The following code works correctly in reading single int values. It also works correctly for 3-4 seconds if I 'stream' the values in constantly (Mouse move coordinates) before I get an IO error and the i2C bus connection is dropped. I assume this is some sort of buffer overrun...or? Can anyone get me on the right track here? What changes do I need to make so that I can constantly stream in serial data?

    #include <Wire.h>

#define SLAVE_ADDRESS 0x04
int zeroByte;
int state = 0;
int receivedValue = 0;

int numBytes = 0;

bool newData = false;

void setup() {
    pinMode(13, OUTPUT);
    Serial.begin(9600);         // start serial for output
    // initialize i2c as slave

    // define callbacks for i2c communication


void loop() {


// callback for received data
void receiveData(int byteCount){

    while(Wire.available()) {
        newData = true;
        zeroByte = Wire.read();

         if(Wire.available() == 2)
    receivedValue = Wire.read() | Wire.read() << 8;



// callback for sending data
void sendData(){

  • Please specify which arduino board you are using and where you see the I2C io error.
    – user2973
    Commented Jul 22, 2014 at 20:02

1 Answer 1


Your I2C bus is operating at 100 kHz. Your serial connection is set to 9600 baud. In case you are sending coordinates at a pace faster than the serial interface can keep up, the buffer will fill up. I assume you are using hardware serial (uno, mega, etc). Once the buffer is filled up Serial.write (which is called by Serial.println) will block until the buffer has free space. But the serial transmission depends on interrupts, and you are calling Serial.write inside an interrupt routine. By defult interrupt routines block other interrupts from happening. So your program gets stuck there and locks up both the serial transmission and the I2C interface.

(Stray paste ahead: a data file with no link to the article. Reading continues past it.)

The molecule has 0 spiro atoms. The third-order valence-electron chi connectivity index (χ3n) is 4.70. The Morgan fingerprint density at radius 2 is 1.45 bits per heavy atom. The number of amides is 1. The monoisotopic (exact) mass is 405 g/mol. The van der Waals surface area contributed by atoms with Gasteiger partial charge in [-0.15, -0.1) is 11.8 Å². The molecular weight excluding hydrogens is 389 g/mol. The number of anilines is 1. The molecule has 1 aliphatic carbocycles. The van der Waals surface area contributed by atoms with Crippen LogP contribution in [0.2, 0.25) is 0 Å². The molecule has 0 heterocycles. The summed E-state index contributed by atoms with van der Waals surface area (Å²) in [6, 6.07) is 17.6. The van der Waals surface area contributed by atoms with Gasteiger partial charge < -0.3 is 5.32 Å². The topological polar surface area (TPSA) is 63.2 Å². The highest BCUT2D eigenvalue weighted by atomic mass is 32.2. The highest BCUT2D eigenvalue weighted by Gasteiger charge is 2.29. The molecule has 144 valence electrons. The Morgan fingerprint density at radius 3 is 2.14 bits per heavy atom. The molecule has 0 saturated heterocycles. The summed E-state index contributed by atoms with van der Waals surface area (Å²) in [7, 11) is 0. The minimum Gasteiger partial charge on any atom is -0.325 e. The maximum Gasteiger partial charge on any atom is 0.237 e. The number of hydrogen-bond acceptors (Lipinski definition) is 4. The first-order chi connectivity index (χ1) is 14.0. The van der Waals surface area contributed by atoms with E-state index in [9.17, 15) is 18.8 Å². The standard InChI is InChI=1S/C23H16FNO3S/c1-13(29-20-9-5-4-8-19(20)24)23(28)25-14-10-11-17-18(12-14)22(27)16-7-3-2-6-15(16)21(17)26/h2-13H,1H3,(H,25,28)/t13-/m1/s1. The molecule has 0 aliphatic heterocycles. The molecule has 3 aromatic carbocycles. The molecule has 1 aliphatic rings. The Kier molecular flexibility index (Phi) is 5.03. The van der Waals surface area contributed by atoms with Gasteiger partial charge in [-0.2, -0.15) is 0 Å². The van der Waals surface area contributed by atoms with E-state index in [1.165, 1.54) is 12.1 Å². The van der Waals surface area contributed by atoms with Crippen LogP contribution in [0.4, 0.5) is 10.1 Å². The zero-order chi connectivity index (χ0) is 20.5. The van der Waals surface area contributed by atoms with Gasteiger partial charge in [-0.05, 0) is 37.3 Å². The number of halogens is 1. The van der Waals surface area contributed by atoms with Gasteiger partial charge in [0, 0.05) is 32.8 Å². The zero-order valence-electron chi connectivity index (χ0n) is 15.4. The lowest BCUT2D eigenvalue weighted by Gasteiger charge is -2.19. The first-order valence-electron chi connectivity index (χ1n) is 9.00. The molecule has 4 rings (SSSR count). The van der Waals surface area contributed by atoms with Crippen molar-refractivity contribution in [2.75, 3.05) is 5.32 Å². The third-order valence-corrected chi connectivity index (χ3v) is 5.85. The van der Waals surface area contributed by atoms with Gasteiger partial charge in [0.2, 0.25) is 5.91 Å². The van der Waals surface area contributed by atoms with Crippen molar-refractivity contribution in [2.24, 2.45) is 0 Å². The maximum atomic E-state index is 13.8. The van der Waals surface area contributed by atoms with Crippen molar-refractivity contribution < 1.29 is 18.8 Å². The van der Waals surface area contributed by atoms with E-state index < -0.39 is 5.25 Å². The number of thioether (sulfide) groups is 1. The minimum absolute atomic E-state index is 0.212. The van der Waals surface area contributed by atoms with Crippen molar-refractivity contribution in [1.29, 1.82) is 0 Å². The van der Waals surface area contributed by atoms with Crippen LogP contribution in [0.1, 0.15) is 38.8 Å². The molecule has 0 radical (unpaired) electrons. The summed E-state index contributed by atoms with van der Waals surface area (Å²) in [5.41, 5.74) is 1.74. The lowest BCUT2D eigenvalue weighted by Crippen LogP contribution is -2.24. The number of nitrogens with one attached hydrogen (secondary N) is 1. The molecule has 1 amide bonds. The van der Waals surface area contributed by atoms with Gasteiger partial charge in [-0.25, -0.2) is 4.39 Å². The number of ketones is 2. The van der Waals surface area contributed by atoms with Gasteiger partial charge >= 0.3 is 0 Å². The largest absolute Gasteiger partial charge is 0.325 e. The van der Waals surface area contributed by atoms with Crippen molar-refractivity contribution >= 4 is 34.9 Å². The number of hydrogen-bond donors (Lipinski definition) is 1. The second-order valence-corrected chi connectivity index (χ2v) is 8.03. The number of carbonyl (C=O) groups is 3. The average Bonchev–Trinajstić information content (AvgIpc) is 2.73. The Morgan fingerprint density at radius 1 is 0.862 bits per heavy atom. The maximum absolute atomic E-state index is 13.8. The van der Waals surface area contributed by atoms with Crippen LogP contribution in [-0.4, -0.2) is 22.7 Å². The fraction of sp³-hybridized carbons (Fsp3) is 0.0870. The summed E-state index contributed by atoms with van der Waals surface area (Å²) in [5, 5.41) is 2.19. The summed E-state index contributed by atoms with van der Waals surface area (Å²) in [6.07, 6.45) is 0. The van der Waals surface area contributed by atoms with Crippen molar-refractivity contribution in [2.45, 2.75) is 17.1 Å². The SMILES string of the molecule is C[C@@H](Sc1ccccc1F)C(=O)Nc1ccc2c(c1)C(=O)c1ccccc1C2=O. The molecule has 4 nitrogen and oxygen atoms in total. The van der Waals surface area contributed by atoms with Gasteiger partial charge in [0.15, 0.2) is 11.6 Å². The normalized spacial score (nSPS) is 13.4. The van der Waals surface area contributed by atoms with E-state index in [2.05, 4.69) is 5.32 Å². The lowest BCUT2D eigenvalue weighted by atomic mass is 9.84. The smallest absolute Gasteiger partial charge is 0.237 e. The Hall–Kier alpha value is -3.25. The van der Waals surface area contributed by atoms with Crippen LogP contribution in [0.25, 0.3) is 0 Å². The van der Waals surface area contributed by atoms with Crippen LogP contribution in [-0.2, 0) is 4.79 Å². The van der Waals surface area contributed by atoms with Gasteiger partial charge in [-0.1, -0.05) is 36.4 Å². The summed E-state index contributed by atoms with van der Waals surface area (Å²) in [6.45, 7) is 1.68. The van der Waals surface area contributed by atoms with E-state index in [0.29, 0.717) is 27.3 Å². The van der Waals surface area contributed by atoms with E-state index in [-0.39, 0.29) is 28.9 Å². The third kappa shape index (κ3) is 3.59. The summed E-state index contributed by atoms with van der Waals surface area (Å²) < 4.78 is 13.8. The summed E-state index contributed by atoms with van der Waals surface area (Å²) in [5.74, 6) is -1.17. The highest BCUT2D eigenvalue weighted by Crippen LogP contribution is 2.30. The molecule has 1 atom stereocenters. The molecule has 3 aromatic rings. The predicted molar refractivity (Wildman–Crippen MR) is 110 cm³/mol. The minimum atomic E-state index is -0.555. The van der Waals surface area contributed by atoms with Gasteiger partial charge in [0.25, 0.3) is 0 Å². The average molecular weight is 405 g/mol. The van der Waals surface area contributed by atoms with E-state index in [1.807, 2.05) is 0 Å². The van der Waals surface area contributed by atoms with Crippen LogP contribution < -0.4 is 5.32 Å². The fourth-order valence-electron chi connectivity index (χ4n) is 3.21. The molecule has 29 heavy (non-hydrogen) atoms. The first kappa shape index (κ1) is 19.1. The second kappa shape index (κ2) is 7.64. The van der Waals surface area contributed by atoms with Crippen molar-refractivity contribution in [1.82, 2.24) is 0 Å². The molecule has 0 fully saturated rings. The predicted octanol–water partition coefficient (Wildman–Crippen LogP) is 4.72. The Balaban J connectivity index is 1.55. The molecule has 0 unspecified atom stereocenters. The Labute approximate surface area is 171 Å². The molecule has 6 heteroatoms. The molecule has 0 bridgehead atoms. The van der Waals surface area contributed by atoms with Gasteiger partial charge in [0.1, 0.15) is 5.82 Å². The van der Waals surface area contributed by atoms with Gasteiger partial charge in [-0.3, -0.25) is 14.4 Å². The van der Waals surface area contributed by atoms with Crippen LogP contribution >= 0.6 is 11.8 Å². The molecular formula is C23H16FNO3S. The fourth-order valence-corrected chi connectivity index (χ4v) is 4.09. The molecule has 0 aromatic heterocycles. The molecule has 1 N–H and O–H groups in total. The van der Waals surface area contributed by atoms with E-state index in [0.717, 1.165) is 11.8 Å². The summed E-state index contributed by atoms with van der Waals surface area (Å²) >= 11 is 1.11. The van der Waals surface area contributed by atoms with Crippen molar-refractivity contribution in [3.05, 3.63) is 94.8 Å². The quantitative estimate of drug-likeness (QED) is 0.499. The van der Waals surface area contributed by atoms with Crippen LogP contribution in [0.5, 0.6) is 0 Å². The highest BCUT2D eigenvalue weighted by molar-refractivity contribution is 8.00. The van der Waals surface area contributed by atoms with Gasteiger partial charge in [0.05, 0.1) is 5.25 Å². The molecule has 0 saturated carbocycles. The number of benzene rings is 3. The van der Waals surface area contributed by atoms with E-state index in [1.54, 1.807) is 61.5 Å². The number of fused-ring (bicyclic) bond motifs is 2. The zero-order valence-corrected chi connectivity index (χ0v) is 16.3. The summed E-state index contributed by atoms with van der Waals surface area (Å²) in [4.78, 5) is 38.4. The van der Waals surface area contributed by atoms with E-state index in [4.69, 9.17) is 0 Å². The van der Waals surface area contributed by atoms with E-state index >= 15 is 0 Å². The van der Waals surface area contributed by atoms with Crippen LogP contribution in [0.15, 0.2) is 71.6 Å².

It would be a good idea to put the serial write outside the interrupt routine, in the loop. Make a global variable bool newData = false; and set it true in the receiveData function. In your loop check the flag and transmit the data. Then set the flag to false.

You will still experience data loss if the serial interface can't keep up, but your application wont lock up. To solve the data loss simply use a higher baud rate, eg. 115200.

  • brilliant answer! will test and provide feedback. Thanks
    – Bachalo
    Commented Jul 22, 2014 at 20:46
  • I've made you're suggested changes (see above) but I'm only seeing the 2nd receivedValue(y value) in my println statement. Could you possibly suggest what changes I need to make and I will approve your answer. Thanks again.
    – Bachalo
    Commented Jul 22, 2014 at 21:13
  • You need to remove the delay from loop(). Also consider using Serial.begin(115200) if you don't want data loss.
    – user2973
    Commented Jul 22, 2014 at 21:29
  • Works!.....But how do I separate out my x,y coordinates in my main loop? Serial.println(receivedValue);
    – Bachalo
    Commented Jul 23, 2014 at 15:05

Your Answer

By clicking “Post Your Answer”, you agree to our terms of service and acknowledge you have read our privacy policy.

Not the answer you're looking for? Browse other questions tagged or ask your own question.